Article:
The above diagram includes cross-correlation. Complex FFT outputs bins from one measurement are multiplied by the complex conjugate of the corresponding bin from the other. The complex product is averaged for minutes, hours or days. Uncorrelated noises are attenuated by 5log10(N) where N is the number averaged. After a while, the average real part tends to contain only correlated noise. The average imaginary part is an indicator of system noise floor. 5dB steps can been seen in the imaginary part between decades because of decimation. Each decade averages 10 times more data than the next lower in frequency.

ADC sampling rate is 77.76 Msps, decimated to 607.5 ksps in the FPGA. FFT length is typically 1000 points, and bins 10 to 99 are plotted from each decade. Length can be increased to get finer detail. Bins LEN/100 to LEN/10 are always plotted in the middle decades; but more are required (up to LEN * 100/607.5) in the first stage to reach 100 kHz. Fewer are needed in the last stage because the graph starts from 0.1 Hz. Low pass filters are 6th order Butterworth IIR with a normalised cut-off frequency of 20/1000. Scaling is applied to adjust for different FFT bin sizes and LPF growth at each decade.

Scaling is also required to correct for the equivalent noise bandwidth of a raised cosine window function, which is applied before each FFT.


Does this sounds too good to be true? Are you wondering what the snag is? The biggest problem is instrument-generated spurs, due to ADC quantisation. These appear when harmonics of the input signal fall close to harmonics of the sampling clock. I discovered them the hard way. The DC1525A ADC board works up to 125 Msps and I was making measurements of 5 MHz sources using a 124.998 MHz sampling clock! None of the papers I read beforehand led me to expect this, and I was puzzled for a while, until I reproduced the spurs using a very simple simulation. Moving to 77.76 Msps improved matters.

The same signal can be fed to both the DUT and reference inputs with a third power splitter. I used this configuration to estimate system noise floor, before I knew about the imaginary part of the averaged cross-product. When I started making differential measurements, I discovered another problem: low-frequency spurs, due to crosstalk, at the DUT - Reference difference frequency. Fortunately, although they are quite noticeable in the imaginary part of the cross-product, these spurs barely push through into the real part.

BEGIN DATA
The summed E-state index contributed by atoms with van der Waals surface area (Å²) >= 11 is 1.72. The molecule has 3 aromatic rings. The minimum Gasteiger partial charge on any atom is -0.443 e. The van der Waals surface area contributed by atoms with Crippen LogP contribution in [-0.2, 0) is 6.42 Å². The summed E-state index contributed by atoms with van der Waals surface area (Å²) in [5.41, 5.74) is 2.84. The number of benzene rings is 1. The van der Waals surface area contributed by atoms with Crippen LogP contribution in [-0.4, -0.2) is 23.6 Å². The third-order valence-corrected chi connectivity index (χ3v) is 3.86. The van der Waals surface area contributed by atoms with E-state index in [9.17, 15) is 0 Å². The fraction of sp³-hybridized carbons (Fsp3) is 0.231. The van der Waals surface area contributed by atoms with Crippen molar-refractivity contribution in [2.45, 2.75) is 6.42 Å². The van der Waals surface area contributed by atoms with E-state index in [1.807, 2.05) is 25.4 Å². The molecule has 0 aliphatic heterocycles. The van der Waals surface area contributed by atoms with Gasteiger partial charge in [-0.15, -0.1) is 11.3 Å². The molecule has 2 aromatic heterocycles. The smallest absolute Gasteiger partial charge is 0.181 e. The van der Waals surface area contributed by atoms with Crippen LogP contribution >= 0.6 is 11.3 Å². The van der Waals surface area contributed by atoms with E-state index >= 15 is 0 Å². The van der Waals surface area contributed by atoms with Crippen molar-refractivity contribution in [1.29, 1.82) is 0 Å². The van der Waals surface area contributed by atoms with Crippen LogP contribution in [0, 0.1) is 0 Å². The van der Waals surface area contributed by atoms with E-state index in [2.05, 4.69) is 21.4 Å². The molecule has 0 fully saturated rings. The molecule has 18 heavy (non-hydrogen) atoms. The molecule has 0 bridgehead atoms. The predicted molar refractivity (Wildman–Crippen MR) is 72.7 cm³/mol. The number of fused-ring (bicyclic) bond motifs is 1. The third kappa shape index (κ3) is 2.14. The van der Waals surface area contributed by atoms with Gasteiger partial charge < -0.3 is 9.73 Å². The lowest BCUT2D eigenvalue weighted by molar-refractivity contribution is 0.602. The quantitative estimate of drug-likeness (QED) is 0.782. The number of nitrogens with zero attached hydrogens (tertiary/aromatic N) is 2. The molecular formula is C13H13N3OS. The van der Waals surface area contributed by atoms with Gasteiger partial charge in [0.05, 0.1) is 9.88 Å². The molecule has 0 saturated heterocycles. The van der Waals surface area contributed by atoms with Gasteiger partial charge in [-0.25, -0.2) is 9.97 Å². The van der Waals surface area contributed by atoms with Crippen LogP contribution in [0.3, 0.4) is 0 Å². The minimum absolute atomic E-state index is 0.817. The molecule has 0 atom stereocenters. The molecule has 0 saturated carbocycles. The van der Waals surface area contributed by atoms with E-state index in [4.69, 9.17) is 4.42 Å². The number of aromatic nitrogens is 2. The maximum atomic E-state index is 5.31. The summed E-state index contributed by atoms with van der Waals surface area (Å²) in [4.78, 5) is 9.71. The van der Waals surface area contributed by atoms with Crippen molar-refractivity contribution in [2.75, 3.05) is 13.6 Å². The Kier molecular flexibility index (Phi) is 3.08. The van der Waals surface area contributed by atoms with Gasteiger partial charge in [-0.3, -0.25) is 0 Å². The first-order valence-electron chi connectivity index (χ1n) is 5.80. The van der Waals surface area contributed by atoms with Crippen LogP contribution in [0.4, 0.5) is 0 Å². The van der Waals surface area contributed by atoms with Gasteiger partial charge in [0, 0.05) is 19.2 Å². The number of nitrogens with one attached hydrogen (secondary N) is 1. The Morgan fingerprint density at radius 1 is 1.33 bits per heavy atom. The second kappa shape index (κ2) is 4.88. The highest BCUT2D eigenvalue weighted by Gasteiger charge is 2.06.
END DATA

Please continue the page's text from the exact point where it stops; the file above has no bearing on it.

Each of the plots below was averaged over several hours. DUT and reference inputs were 5 MHz. Blue trace is (f), the one-sided power spectral density of phase, as estimated by the real part of the average cross-product. Green trace is system noise floor in the imaginary part. The Wenzel ULN is an ultra-low-noise reference oscillator:

The Wenzel 500-03220 is about 1 Hz off-frequency, judging by the low-frequency crosstalk spurs around 1 and 2 Hz, which are evident in three plots, most strongly in the imaginary part. All plots have spurs at the 50 Hz power line frequency. Harmonics of 50 Hz and other "real" spurs are visible on the synthesizer plots. The -160 dBc spur around 21 kHz in (a) is 77759000*58 - 5000001*902. The two Dana 7020 "Digiphase" synthesizers are several years apart in age; but very similar in performance, except #2 has a probem at 410 Hz. Their closed loop responses match figure 26-8 in Garry Gillette's essay on page 290 of "Analog Circuit Design" edited by Jim Williams. Digiphase close-in performance (-90dBc/Hz @ 1Hz) beats the Marconi 2019A by 40dB. The 2019A has a lower wide band noise floor and much narrower PLL loop bandwidth. Wenzel may be as responsible as Dana for the measurements at 0.1 Hz. The Dana synthesizers were set to 5.000000, so fractional compensation was not operative.


The win32 source code (linked below) comprises four files:

LivePlot.cppGUI and worker thread using Windows API
Capture.cpp FPGA control via SPI over platform USB JTAG
Packet.c Ethernet UDP packet capture using winpcap
LogFFT.cpp Multi-decade DSP, FFT and cross correlation

The UI is minimal. Start and stop commands are added to the system menu. Data is crudely plotted in real-time, then dumped to a file, from which the below-linked Python script produces proper graphs, like the above.



This project began with an attempt to make very precise average frequency measurements using a digital PLL. Sampling at 1 Msps, using the 14-bit ADC on the Spartan 3E Starter Kit, it was possible to measure average frequency of a 100 kHz source to µHz precision over a 1 second averaging period:

In order to measure exactly 100000.000000 Hz, the ADC was clocked using a standard frequency output from the same generator that produced the 100 kHz. Despite this, a small frequency offset was observed as the equipment warmed-up. This was due to a time-varying delay (phase shift) in the signal path, equivalent to a frequency shift ω = dθ/dt, which settled down once thermal equilibrium was reached.

The most significant bits of the detected product are zero when the loop is locked, but less significant bits are noisy, and were routed out via a DAC to view the residual noise on an oscilloscope. It was the PLL method of phase noise measurement, implemented digitally. I googled "digital phase noise measurement" and found the Grove et al. paper.

Source code



1. Grove, J. et al., "Direct-digital phase-noise measurement," Proc. of 2004 IEEE International Frequency Control Symposium, Montreal, Canada, pp. 287-291, August 2004.
2. E. Rubiola and F. Vernotte, "The cross-spectrum experimental method," Mar. 2010, arXiv:1003.0113v1 [physics.ins-det].